Wolf Eyes spontaneous, not scatterbrained on new album

Wolf Eyes takes an imaginary sound and makes it reality on “Burned Mind.” The noise this Michigan-based trio creates has that ever-elusive combination of sounding at once unencumbered by traditional definitions of musicality and yet singularly focused and purposeful. This is the quality that scads of would-be idiot savant-groups are lacking: true collective motivation.

“Burned Mind” starts off, forebodingly enough, with about 45 seconds of the creaking and clacking noise a giant robot would make as it stirs from its mechanical slumber. This is followed by a hyper-gravitational rainstorm in the middle of a sea of static. And there you have it: “Dead in a Boat,” the album’s first track.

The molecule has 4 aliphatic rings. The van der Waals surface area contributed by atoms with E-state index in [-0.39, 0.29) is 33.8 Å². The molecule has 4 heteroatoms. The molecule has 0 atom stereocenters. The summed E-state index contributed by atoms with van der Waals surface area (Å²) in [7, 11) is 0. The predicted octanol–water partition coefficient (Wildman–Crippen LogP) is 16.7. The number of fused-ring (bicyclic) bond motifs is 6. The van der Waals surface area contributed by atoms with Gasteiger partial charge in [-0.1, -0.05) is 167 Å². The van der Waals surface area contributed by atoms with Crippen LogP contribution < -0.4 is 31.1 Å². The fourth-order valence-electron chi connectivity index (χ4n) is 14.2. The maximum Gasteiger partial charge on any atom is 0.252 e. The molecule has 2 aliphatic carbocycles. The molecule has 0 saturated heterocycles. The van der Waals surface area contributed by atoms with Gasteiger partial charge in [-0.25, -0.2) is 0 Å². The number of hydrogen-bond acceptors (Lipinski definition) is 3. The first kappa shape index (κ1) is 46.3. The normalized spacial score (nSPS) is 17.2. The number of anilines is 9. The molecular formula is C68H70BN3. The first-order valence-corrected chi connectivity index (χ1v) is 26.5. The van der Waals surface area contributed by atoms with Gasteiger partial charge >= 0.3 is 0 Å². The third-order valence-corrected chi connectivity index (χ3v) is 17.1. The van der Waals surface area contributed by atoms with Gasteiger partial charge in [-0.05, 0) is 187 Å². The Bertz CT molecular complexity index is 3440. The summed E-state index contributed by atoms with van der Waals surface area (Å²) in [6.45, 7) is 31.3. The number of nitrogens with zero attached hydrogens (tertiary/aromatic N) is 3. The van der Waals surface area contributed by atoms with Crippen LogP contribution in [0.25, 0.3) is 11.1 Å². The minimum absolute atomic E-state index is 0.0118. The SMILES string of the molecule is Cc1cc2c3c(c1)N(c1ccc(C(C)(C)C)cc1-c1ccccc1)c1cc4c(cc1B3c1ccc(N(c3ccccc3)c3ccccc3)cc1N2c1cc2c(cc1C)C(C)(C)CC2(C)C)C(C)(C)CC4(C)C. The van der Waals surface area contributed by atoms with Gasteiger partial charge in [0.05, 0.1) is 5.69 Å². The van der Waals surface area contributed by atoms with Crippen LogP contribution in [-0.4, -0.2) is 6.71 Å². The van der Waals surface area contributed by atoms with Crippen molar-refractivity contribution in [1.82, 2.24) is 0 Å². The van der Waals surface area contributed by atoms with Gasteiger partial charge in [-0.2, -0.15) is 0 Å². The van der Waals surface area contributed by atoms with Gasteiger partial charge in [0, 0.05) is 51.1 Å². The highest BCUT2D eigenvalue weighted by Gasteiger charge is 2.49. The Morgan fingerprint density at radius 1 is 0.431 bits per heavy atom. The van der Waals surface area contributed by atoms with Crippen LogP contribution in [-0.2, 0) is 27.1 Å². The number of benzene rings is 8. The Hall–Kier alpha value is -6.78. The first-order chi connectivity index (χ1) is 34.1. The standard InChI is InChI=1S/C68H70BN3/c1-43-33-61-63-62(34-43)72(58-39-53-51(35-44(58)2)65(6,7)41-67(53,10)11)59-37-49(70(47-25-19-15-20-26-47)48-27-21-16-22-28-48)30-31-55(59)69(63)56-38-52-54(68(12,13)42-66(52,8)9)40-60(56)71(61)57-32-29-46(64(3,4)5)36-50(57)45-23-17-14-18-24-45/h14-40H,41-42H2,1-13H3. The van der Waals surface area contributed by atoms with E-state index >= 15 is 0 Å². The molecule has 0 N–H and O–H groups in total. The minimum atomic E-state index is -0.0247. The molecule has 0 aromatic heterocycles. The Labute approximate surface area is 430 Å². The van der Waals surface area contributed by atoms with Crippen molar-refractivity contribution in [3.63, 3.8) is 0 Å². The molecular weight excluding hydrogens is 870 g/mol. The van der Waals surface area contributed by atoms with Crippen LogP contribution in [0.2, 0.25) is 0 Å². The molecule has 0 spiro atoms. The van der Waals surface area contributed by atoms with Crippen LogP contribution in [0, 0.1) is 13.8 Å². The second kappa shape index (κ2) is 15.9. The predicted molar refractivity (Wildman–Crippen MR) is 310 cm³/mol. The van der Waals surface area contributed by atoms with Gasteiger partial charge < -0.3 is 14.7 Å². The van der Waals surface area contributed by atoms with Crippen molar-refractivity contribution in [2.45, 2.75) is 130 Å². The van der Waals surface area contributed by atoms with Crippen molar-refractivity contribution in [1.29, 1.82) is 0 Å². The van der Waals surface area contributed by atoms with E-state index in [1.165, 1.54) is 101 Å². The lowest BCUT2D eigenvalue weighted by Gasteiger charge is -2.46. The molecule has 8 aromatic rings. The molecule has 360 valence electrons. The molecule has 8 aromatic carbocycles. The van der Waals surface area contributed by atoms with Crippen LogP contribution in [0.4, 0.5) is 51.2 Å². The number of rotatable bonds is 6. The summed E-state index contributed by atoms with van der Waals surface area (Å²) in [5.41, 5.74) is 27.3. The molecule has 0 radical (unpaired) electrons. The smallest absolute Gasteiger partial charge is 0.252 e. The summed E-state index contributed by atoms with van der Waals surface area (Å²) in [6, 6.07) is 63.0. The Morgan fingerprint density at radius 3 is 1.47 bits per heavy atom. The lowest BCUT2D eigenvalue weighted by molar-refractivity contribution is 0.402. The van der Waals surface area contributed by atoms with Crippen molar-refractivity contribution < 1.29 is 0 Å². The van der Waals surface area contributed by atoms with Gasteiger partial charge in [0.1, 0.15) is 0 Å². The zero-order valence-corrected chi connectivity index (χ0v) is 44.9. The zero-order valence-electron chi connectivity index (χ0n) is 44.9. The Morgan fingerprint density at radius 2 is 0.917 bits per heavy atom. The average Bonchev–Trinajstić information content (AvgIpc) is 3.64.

The similarly charmingly track titled “Stabbed in the Face” continues with the album’s most accessible track and the one that sounds most like a song. The song eschews niceties such as chords, choruses, discernable lyrics and melody opting instead for a nauseating pattern of electro-mechanical surges and distorted braying.

While there are plenty to choose from, Wolf Eyes’ most distinguishing characteristic is its notable lack of percussion. It is a death-noise act, replete with the requisite screamy distorted vocals, but they actually manage to forego the homogeneity of the genre by passing on the obligatory power-mad drummer. Wolf Eyes instead layers sheets of ominous electronic pulses and waves of tone to create the weightiness that other bands leach off some simian drummer. The effect is disorienting and the effort is commendable.

Wolf Eyes is a clearly a group that has perfected the art of sounding unpracticed and spontaneous while at the same time producing cohesive music.